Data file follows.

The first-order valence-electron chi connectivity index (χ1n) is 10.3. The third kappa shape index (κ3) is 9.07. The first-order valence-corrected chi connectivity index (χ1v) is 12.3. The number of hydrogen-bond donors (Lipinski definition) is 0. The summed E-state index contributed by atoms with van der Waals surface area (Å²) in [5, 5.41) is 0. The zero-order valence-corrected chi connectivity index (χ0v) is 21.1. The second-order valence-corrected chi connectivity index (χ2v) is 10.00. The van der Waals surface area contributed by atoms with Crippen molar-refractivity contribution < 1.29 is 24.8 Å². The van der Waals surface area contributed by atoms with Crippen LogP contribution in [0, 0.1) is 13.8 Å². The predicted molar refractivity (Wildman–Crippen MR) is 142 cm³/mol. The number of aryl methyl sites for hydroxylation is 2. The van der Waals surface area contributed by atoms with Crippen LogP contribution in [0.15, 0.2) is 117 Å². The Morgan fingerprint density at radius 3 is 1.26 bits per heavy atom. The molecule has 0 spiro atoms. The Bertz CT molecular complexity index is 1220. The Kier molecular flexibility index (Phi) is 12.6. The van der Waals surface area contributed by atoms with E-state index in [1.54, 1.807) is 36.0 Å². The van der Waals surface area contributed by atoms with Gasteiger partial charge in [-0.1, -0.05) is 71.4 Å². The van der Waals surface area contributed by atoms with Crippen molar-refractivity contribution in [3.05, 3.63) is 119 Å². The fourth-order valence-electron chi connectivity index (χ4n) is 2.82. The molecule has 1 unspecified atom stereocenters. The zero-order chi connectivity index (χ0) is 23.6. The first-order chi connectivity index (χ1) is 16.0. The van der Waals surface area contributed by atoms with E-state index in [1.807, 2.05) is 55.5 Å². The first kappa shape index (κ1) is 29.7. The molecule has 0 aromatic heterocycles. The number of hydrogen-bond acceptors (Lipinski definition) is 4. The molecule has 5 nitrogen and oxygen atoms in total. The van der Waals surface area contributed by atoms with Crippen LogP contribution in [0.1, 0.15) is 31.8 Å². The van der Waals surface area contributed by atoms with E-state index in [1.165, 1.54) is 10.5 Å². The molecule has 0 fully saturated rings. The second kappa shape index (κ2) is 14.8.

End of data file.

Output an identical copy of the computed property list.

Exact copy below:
The first-order valence-electron chi connectivity index (χ1n) is 10.3. The third kappa shape index (κ3) is 9.07. The first-order valence-corrected chi connectivity index (χ1v) is 12.3. The number of hydrogen-bond donors (Lipinski definition) is 0. The summed E-state index contributed by atoms with van der Waals surface area (Å²) in [5, 5.41) is 0. The zero-order valence-corrected chi connectivity index (χ0v) is 21.1. The second-order valence-corrected chi connectivity index (χ2v) is 10.00. The van der Waals surface area contributed by atoms with Crippen molar-refractivity contribution < 1.29 is 24.8 Å². The van der Waals surface area contributed by atoms with Crippen LogP contribution in [0, 0.1) is 13.8 Å². The predicted molar refractivity (Wildman–Crippen MR) is 142 cm³/mol. The number of aryl methyl sites for hydroxylation is 2. The van der Waals surface area contributed by atoms with Crippen LogP contribution in [0.15, 0.2) is 117 Å². The Morgan fingerprint density at radius 3 is 1.26 bits per heavy atom. The molecule has 0 spiro atoms. The Bertz CT molecular complexity index is 1220. The Kier molecular flexibility index (Phi) is 12.6. The van der Waals surface area contributed by atoms with E-state index in [1.54, 1.807) is 36.0 Å². The van der Waals surface area contributed by atoms with Gasteiger partial charge in [-0.1, -0.05) is 71.4 Å². The van der Waals surface area contributed by atoms with Crippen molar-refractivity contribution in [3.05, 3.63) is 119 Å². The fourth-order valence-electron chi connectivity index (χ4n) is 2.82. The molecule has 1 unspecified atom stereocenters. The zero-order chi connectivity index (χ0) is 23.6. The first-order chi connectivity index (χ1) is 16.0. The van der Waals surface area contributed by atoms with E-state index in [1.807, 2.05) is 55.5 Å². The first kappa shape index (κ1) is 29.7. The molecule has 0 aromatic heterocycles. The number of hydrogen-bond acceptors (Lipinski definition) is 4. The molecule has 5 nitrogen and oxygen atoms in total. The van der Waals surface area contributed by atoms with Crippen LogP contribution in [0.1, 0.15) is 31.8 Å². The van der Waals surface area contributed by atoms with E-state index in [1.165, 1.54) is 10.5 Å². The molecule has 0 fully saturated rings. The second kappa shape index (κ2) is 14.8.